Although figures in the neighbors of $50 millions float around as monies contributed by the US Government to the INC, the author stated that Muhammad Bahr al-Ulum, one of the three members of the INC?s presidential council, had declared that neither him nor any member of the INC leadership had any knowledge of any U.S. funds paid to the INC. Although the need for secrecy and al-Ulum?s inexperience in dealing with covert U.S. support probably explains his incoherence on this matter. Others though had mentioned that it is for Chalabi to answer all details regarding these funds. Chalabi himself had stated that the U.S. was giving the INC about $320,000 per month at the height of the U.S. support. From the high of $40 millions in 1992, the Clinton administration scaled back its contribution to less than $20 million for lack of results. The CIA meanwhile proposed to spend $15 million the following year. In April 1995, the New York Times published an article in which it specifically identified the INC as one of the recipients of the funds. In the following years the U.S. continued to fund the INC, but never with amounts sufficient for their success, said the author.
Defections from INC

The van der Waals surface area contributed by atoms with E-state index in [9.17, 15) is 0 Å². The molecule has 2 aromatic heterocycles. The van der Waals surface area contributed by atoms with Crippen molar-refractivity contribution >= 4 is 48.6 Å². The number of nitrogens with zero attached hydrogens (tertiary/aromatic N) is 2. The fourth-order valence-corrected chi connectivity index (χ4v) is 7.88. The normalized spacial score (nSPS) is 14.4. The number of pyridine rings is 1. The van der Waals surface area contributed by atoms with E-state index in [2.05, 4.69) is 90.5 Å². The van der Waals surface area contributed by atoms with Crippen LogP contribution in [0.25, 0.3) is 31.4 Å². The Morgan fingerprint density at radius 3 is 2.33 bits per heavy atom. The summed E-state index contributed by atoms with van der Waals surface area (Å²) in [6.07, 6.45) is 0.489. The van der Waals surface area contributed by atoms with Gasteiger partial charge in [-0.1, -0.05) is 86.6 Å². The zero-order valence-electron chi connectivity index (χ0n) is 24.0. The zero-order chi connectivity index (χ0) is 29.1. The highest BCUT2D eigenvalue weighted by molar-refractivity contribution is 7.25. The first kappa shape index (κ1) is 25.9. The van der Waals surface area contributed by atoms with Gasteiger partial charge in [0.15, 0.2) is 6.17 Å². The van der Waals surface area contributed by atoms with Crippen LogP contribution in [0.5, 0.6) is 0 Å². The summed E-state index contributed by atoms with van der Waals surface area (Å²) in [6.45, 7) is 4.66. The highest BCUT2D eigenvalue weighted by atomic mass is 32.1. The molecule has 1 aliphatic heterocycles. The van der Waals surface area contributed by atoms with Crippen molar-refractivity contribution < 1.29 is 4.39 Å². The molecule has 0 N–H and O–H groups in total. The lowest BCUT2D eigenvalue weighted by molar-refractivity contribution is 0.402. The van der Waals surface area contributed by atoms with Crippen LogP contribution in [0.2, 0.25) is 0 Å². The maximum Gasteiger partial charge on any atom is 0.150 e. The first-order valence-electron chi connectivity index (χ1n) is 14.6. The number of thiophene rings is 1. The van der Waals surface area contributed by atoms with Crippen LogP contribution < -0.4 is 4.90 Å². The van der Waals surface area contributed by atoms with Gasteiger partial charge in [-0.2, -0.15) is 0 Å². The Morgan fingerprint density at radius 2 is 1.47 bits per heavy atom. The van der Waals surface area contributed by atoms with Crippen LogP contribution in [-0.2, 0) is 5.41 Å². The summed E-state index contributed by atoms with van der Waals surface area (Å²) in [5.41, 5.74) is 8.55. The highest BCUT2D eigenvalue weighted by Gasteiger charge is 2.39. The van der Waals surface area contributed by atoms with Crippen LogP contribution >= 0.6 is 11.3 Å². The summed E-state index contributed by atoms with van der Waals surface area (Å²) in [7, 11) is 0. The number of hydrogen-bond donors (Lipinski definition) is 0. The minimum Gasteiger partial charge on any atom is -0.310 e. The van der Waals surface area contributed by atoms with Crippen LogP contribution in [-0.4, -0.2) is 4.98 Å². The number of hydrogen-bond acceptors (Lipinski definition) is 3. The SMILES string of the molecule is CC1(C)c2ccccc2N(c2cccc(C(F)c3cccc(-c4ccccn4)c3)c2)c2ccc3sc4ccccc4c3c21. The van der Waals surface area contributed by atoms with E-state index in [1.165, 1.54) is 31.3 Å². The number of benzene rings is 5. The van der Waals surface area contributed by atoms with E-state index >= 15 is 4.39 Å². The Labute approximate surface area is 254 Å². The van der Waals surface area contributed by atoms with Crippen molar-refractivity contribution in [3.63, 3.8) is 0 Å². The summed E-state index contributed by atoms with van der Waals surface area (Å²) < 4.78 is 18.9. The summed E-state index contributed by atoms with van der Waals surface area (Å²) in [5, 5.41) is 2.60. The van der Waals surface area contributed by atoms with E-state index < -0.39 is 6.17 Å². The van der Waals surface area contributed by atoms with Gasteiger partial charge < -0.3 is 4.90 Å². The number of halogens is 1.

By the summer of 1995, INC seemed to be falling apart. Civil war erupted between Kurdish KDP and PUK groups, while internal rifts in INC itself over personalities, tactics, and finances were leading to wholesale defections. Protesting the way INC was making decisions and professing lack of any knowledge of CIA financing, Bahr al-Ulum suspended his membership in May 1995. The following October he chaired a meeting of Iraqi opposition groups in London seeking to form a new political front for those opposing INC. SAIRI and Dawa, however, did not participate in this new venture. Three months after Bahr al-Ulum?s defection, Naquib became the second member of the INC?s three-man presidential council to quit, declaring that INC ?no longer represents Iraqi patriotic forces and has become the company of Ahmad Chalabi,? Naquib even charged that Barzani had raided his home in Salah al-Din and tried to assassinate one of his top aids. Thus he would no longer be living in north of Iraq. Wafiq al-Samarra?i, the former Iraqi military intelligence chief who had defected to the opposition in November 1994 and by the summer of 1995 headed a miniscule group he called the Iraqi national Movement, went even further by accusing Barzani of having actually tried to assassinate him and of acting as ?an agent of the Saddam regime.? Specifically, Samarra?i accused Barzani of concluding an agreement with Baghdad to prevent the opposition from attacking Mosul the previous March, attacking Talabani when the PUK leader sought to mass his forces against Saddam, and expelling Arab opposition elements from the area under the KDP?s control. In response, Barzani questioned Samarra?i ?suspect role? in the opposition, and accused him of being one of the perpetrators of the genocidal Anfal campaign in late 1980s in north of Iraq. Al-Hakim, al-Ulum, and then even Naquib came to Barazani?s defense.